The curse of tribalism, the ghost of corruption and the threat of radical teachings yesterday formed the topic of Pope Francis’ talk with thousands of young people in Nairobi. The Holy Father dropped the religious red tape, turned to his mothertongue, Spanish, and through a translator, engaged thousands of eager Kenyan youth in a heart-to-heart talk at a packed Moi International Sports Centre, in Nairobi’s  Kasarani neighbourhood. The global head of the Catholic Church confessed that “even in the Vatican there are cases of corruption” and lamented that it was something that disturbed him every day. But his mission yesterday morning was to inspire a change in attitude among the thousands of young people in Kenya whose role models made their money through dubious means. “Corruption is something that eats the inside. Like sugar, it is sweet. We like it. It is easy… you end up taking so much sugar that you become diabetic or the country ends up being diabetic. Each time we accept a bribe an…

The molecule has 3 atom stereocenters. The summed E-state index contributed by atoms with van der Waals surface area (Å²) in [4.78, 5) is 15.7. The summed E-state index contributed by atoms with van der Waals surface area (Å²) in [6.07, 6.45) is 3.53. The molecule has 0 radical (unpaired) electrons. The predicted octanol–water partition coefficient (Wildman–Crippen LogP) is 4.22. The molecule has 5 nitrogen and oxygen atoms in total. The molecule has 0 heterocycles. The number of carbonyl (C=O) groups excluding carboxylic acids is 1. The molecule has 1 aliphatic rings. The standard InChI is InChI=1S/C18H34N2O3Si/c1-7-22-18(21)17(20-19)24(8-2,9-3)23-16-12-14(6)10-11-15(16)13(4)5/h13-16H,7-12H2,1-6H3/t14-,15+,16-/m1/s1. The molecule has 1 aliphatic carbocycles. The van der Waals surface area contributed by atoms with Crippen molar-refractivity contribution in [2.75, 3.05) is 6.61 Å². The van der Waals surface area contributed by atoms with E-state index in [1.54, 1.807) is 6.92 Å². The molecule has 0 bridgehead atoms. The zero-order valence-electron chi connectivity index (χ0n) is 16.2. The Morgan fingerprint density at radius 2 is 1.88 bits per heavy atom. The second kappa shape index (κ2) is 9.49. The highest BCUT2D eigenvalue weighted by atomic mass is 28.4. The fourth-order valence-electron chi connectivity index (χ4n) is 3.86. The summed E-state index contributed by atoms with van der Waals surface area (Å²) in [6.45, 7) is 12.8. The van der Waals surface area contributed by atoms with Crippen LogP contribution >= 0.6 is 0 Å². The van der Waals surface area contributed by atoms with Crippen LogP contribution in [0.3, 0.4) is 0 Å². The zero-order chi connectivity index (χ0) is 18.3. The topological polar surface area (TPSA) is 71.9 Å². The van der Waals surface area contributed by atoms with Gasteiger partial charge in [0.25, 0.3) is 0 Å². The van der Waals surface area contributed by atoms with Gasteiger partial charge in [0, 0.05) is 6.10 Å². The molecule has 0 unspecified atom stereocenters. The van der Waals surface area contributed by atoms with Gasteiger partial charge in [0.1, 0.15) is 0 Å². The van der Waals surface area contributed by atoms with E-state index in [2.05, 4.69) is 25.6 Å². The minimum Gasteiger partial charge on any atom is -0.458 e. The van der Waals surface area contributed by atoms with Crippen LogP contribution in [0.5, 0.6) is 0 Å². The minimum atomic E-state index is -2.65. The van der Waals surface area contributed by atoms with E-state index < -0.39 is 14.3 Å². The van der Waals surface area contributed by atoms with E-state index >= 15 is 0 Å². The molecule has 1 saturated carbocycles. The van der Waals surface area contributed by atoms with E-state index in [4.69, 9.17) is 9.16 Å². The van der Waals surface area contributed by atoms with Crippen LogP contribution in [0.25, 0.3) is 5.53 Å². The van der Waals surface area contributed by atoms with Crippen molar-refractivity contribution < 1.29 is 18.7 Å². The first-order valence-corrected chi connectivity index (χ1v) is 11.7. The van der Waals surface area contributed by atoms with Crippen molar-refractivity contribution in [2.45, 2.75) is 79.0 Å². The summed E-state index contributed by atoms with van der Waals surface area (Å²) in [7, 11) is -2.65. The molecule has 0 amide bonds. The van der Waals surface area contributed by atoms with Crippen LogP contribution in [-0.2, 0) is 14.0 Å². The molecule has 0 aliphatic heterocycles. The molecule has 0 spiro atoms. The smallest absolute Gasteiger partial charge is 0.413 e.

Laughter galore as Kikwete’s flawless Kiswahili washes off on Kenyan House Speakers

Tanzania's President Jakaya Mrisho Kikwete shakes hands with the Speaker of Kenya's Senate Ekwee Ethuro (in blue robes) as the Speaker of the National Assembly Justin Muturi looks on. (PHOTO/STATEHOUSEKENYA FACEBOOK PAGE)
Kenyan lawmakers cornered Tanzania’s President Jakaya Kikwete and demanded an address in Kiswahili. The MPs who had sat quietly listening to the visiting Head of State address the House in English, pushed for a Kiswahili address from their guest, and being an easy man, Kikwete obliged. The Tanzanian President’s aide promptly handed his boss a sheaf of papers with the Kiswahili version of the speech, and it is in there that the deep secrets, hitherto known to only a few people were poured out to the whole country in a speech beamed live on Kenya’s public broadcaster. The Kiswahili delivered in a conversational tone, with the ease of a brother talking to a brother, Kikwete explained why, to Tanzanians, Kenya is a very important partner not just in trade and infras…